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Buddhadharma : Fall 2018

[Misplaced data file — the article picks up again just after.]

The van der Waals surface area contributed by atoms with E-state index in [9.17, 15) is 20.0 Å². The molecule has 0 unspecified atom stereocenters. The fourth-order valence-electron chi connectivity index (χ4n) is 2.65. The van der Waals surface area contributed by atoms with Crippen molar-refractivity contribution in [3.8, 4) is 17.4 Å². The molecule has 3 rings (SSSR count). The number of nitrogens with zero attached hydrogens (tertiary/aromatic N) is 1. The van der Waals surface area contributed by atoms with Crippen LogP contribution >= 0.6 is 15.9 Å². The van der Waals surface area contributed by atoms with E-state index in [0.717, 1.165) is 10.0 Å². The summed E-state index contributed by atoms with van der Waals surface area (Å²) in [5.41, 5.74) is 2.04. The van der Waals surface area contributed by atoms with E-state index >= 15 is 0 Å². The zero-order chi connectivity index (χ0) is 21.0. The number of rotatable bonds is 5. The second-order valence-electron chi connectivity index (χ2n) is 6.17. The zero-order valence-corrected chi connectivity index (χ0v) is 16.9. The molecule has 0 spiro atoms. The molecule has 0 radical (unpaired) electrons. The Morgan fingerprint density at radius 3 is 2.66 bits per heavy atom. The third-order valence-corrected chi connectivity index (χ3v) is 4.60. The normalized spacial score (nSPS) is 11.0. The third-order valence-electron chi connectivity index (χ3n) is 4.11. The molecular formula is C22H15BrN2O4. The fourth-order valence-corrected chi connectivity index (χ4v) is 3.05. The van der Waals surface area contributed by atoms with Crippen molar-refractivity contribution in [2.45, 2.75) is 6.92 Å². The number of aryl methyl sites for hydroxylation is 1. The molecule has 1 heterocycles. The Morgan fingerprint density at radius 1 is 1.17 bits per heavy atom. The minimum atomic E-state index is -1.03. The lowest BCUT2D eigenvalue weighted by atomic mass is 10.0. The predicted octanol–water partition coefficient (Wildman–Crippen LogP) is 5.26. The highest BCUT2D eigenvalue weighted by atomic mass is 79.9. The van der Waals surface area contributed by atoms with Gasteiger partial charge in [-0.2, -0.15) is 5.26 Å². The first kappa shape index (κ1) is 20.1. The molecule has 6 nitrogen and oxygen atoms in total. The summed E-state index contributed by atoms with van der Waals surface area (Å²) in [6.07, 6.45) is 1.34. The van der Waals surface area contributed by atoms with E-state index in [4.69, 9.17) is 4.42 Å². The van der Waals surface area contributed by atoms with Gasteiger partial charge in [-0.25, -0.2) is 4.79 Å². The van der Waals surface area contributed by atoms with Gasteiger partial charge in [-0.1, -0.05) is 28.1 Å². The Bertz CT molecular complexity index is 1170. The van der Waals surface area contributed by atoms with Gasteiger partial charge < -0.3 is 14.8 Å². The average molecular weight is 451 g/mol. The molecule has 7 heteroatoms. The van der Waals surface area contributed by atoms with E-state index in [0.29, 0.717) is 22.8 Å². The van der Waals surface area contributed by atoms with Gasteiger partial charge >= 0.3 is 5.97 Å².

ASK THE TEACHERS 21 we can provide this, people will notice. In turn, they may discover that they are capable of doing the same. To extend kindness, warmth, and insight is the true vocation of a practitioner. JOSÉ SHINZAN PALMA: While any job that involves breaking the precepts, causing harm, or contributing to greed, hatred, or ignorance is incompatible with the Buddhist path, in many cases it is not so obvious or clear that precepts are being violated. We live in a world that is so interconnected that we can never com- pletely isolate ourselves from causing harm or leaving a footprint. The eightfold path calls us to find a right or appropriate livelihood, by which I think the Buddha had a threefold inten- tion. First, he was aware of, and wanted to reduce, the suffering experienced by sentient beings as a result of unwhole- some labor. Second, he understood that such actions would create unhelpful kar- mic results. And finally, he realized agita- tion would arise in one’s own heart–mind as a result of knowingly engaging in such labor. This residual disturbing energy in the mind as a result of engaging in non- virtuous actions makes it more difficult for a meditator to concentrate. Many people, as they deepen in their practice, begin to recognize some level of mental agitation as a result of their work activities. Often, though, they are not JOANHALIFAX in a position to leave their jobs. There may be any number of mitigating factors to someone’s particular situation, but in general we must all work to survive. Assuming our intentions are not to cause harm, are there ways we can mindfully contribute something helpful—to create a more equitable, kind, and balanced world, even in the midst of non-ideal cir- cumstances? It is worth examining how we might incorporate those aspirations into our daily tasks. There is a famous Zen quote: “Where the water is too pure, there are no fish.” This phrase points to the error in think- ing there is any ideal situation with respect to one’s job—or anything else in life. Our practice can help us realize the impossibility of creating lasting perfect conditions. All we can do is our best to contribute to harmony, peace, happiness, and well-being for ourselves and society. How can we best align our work lives with our Buddhist values in a way that serves both ourselves and others? Through practice, we can access the wis- dom to discern the answer to this ques- tion. We are all continually challenged by life circumstances to wake up to the ways in which we cause harm through our greed, hatred, and ignorance. And in waking up to the challenges of our lives, in looking deeply at our actions and intentions, we can in turn help to wake up the entire world. José Shinzan Palma is a San Diego-based Zen priest working to foster an Hispanic Zen community in the US and Mexico